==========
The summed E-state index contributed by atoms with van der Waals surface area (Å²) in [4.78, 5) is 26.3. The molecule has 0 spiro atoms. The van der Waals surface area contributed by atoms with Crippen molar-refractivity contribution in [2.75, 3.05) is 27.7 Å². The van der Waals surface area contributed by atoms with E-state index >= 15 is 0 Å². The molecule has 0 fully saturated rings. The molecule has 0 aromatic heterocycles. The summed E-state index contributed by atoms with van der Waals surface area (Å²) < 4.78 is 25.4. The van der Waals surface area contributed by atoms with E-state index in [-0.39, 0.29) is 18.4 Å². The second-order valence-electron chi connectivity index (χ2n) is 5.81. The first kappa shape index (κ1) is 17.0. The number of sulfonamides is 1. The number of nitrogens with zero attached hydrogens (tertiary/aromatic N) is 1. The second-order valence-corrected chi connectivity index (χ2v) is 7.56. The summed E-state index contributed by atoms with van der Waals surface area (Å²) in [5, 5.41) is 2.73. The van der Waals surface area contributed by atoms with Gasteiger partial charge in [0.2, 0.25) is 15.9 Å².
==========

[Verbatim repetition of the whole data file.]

The summed E-state index contributed by atoms with van der Waals surface area (Å²) in [4.78, 5) is 26.3. The molecule has 0 spiro atoms. The van der Waals surface area contributed by atoms with Crippen molar-refractivity contribution in [2.75, 3.05) is 27.7 Å². The van der Waals surface area contributed by atoms with E-state index >= 15 is 0 Å². The molecule has 0 fully saturated rings. The molecule has 0 aromatic heterocycles. The summed E-state index contributed by atoms with van der Waals surface area (Å²) < 4.78 is 25.4. The van der Waals surface area contributed by atoms with E-state index in [-0.39, 0.29) is 18.4 Å². The second-order valence-electron chi connectivity index (χ2n) is 5.81. The first kappa shape index (κ1) is 17.0. The number of sulfonamides is 1. The number of nitrogens with zero attached hydrogens (tertiary/aromatic N) is 1. The second-order valence-corrected chi connectivity index (χ2v) is 7.56. The summed E-state index contributed by atoms with van der Waals surface area (Å²) in [5, 5.41) is 2.73. The van der Waals surface area contributed by atoms with Gasteiger partial charge in [0.2, 0.25) is 15.9 Å².